May 18, 2008 was supposed to be one of the best days of Jacy Good’s life.
Her parents and brother proudly watched as she graduated from Muhlenberg College in Allentown, a bright future ahead of her. Afterward, they helped Good pack up her dorm room for the last time and embarked on the 90-minute journey home to Lancaster, Good and her parents in one car, her older brother in the other. It was an “easy” drive they had all made countless times.
Along the way, they stopped at a gas station. While this may not seem like an important detail in the grand scheme of the day, this pit stop changed the trajectory of the family’s lives forever.
In one moment, Good was in the front passenger seat as her dad resumed the trip back to Lancaster. The next, Good was waking up at Reading Trauma Hospital confused and in pain. Her brother informed her that two months had passed since her graduation, and both of their parents were killed in a car accident. That gas station was the last thing she remembered.
Good recounted this traumatic experience during TMA Bucks’ recent annual meeting, which was held virtually.
“My parents and I never made it home,” she told attendees.
She reflected on how doctors gave her a 10 percent chance of living through her first night in the hospital. Her feet and legs were broken, her lungs collapsed and she had a traumatic brain injury. However, Good began to gain strength. As she did, she had questions about what happened and why.
During a Google search of her own name, she learned that her father’s car and a semi truck were coming from opposite directions and were set to pass each other at a green light. At the intersection, waiting at a red light, was a young man talking to someone via speakerphone. Not paying attention, he made a left turn while his light was still red, forcing the truck to swerve directly into the Goods’ car.
The full force of the truck hit Good’s father, who never had a chance at survival. Her mother, on the other hand, was sitting in the back of the car. According to Good, she had the best chance at living through the incident. But she wasn’t wearing a seatbelt and had no pulse when paramedics arrived. Though Good was in the front passenger seat and closer to the impact, she was wearing her seatbelt.
“A lot of things came together perfectly to get me out of that pile of metal,” she said. “Somebody needs to be telling this story because this story happens every single day.”
When Good returned to her childhood home, the reality of what happened truly hit her. Mom and Dad would no longer sleep in their bedroom. Good’s brother had to plan funerals for his parents as his sister lay in a coma. He had to call his grandparents to tell them their children were dead. That Monday, 300 eighth-graders would learn that Mrs. Good wasn’t coming back to teach them.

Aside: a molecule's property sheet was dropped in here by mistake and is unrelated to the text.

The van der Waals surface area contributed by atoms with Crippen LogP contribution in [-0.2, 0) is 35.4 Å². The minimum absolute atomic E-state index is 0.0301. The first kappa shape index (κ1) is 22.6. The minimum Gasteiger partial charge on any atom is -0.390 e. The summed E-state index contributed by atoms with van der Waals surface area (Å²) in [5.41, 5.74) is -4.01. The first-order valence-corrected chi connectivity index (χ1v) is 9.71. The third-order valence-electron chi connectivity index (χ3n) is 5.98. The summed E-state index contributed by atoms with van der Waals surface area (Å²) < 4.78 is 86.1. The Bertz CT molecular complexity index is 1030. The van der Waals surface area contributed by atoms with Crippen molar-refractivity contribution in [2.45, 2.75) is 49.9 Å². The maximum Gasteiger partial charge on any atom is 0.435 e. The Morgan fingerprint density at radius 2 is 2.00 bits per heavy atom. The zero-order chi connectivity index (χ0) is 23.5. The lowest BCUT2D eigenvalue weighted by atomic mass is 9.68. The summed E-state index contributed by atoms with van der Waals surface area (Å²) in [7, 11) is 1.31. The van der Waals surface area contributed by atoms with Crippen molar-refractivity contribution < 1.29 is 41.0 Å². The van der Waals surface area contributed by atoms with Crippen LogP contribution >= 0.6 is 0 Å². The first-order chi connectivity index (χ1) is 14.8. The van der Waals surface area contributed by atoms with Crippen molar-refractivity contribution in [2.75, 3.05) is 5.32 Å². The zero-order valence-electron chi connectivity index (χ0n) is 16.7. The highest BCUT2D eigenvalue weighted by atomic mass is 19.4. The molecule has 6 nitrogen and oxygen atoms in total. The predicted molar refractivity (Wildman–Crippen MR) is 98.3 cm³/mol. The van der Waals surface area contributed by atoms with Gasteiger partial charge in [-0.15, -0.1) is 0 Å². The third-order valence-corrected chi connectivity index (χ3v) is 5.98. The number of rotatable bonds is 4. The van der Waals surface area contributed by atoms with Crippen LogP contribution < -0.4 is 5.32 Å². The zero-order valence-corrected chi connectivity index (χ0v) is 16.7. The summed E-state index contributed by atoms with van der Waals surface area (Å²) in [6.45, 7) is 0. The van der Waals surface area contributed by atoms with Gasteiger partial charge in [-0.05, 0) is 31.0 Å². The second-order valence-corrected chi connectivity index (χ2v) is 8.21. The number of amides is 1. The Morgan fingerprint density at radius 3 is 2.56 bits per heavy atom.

Good conducted research and learned some striking facts about distracted driving. Despite someone having their eyes on the road and hands on the wheel, there’s 40 percent less brain activity dedicated to the road while talking on the phone, even via speaker or Bluetooth.
“Our brains don’t multitask,” Good said. “We look but don’t process.”
In 2008, there were no laws in Pennsylvania about cellphones and driving. Good set out to change that by traveling to Harrisburg, where she fought to get a bill passed. While it didn’t go through, her advocacy caught the attention of Oprah, who told Good that hearing her heart-wrenching story would get people to change their behavior more so than the strongest laws.
Ever since, Good has shared her harrowing experience at over 1,000 events spanning three countries.
Still, 15 people continue to be killed daily because of distracted driving incidents, which have a ripple effect on hundreds of loved ones. Meanwhile, over 1,000 are injured, including Good. Her brain injury prevents her from moving the left side of her body. She can no longer run or ride a bike. But she’s grateful to be able to shower and get dressed independently, and live a somewhat normal life. Good also married her college sweetheart, whom she dated all four years at Muhlenberg.
Good hopes her story resonates with people and urges them to put the phone away before hitting the road.
“We get an opportunity every single time we sit down in the car to make a difference,” she said.
Steve Noll, executive director of TMA Bucks, plans to have his teenage daughter, who is about to learn how to drive, watch a recording of the meeting.
In addition to Good’s keynote address, the meeting featured highlights of TMA Bucks’ work over the past year. It hosted the annual Teen Driver Safety Video PSA Challenge powered by Comcast, which was won by Pennsbury High School; launched an online telecommuting guide that was downloaded 1,400 times by businesses new to working-from-home; became the Bike Coalition of Greater Philadelphia’s official Bucks County advocate; and began management of the Bucks County Community Traffic Safety Program.
Noll said he hopes next year’s meeting is once again in-person. He also announced that TMA Bucks’ headquarters at 7 Neshaminy Interplex Drive in Feasterville will reopen to the public in September. Updates and more information can be found at tmabucks.com.
Samantha Bambino can be reached at firstname.lastname@example.org